This article will briefly examine this dynamic across three interconnected dimensions: (1) flexibility and innovation in IEL agreement models, with a focus on trade agreements, that better integrate economic and social development goals and allow parties to adapt to new circumstances or phase in commitments on a more incremental basis; (2) flexibility in implementation of trade disciplines and agreements; and (3) legal and regulatory innovation that can both define and flow from IEL agreements. These three dimensions take into account both treaties themselves and how they relate to changes in law and regulation in practice, drawing a link between international agreements and their operation that is particularly important in times of change or uncertainty. In assessing dimension three, legal and regulatory innovation, which has been a focus of my work over the past decade,
Common Market for Eastern and Southern Africa (COMESA)
Although COVID-19 is currently making IAT difficult due to restrictions placed on the movement of people and goods, the pandemic justifies enhanced IAT. The situation helps Africa realize the benefits of IAT due to the trade restrictions put in place by our major trading partners who are mainly outside Africa. Most of all, it will help Africa appreciate the good in initiatives put in place to enhance IAT.
As this article focuses on comparative legal research, before choosing to employ it, it is critical to understand what it constitutes. Hoecke notes that, ‘researchers get easily lost when embarking on a comparative legal research. The main reason being that there is no agreement on the kind of methodology to be followed, nor even on the methodologies that could be followed’. According to Paris the lack of definition of what comparative law is, or what the method of comparative law is has exacerbated the situation.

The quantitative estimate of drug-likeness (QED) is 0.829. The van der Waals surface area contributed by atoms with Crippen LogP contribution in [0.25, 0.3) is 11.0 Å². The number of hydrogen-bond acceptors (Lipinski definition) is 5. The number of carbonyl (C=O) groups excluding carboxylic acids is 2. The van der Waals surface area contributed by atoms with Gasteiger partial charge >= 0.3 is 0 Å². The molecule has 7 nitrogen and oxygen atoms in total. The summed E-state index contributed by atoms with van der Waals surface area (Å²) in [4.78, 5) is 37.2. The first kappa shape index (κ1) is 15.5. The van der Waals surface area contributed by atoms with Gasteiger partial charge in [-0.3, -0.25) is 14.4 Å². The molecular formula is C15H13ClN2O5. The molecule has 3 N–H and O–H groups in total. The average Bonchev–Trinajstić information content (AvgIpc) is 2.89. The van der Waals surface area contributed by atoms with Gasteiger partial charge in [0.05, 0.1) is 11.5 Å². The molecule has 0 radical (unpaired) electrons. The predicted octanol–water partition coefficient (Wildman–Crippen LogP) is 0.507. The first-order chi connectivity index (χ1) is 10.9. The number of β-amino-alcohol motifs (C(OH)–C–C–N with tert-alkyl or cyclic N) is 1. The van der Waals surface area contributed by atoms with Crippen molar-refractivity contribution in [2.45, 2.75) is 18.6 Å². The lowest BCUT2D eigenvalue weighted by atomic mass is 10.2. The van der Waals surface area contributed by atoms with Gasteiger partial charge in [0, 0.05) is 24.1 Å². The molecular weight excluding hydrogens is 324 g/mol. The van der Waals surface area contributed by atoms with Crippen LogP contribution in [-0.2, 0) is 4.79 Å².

Colonial powers reshaped the economies to extract resources for export to the metropole while creating an import dependency for consumables. This legacy transformed these economies and their indigenous institutions and power. Locals were brutalized and deprived of meaningful economic opportunities.
Intra Africa trade remains at its lowest ebb and perhaps this sad state of affairs can only be remedied by the actualization of the envisaged Africa Economic Community (AEC). To this extent RIAs, such as those under study in this paper, offer viable building blocks and learning curves for negotiating in the much larger multilateral trade system.
Even setting aside funding issues, the failure to creatively blend the dispute settlement mechanisms that already exist at the sub-regional level with what has worked with disputes in the global trading system is perhaps the biggest handicap the new dispute settlement system established by the AfCFTA is likely to suffer. There is certainly no harm in trying to out this system, but because most of the experience and expertise in handling trade disputes and matters has been at the sub-regional level, the new AfCFTA Dispute Resolution Mechanism has a lot to learn from the sub-regional level.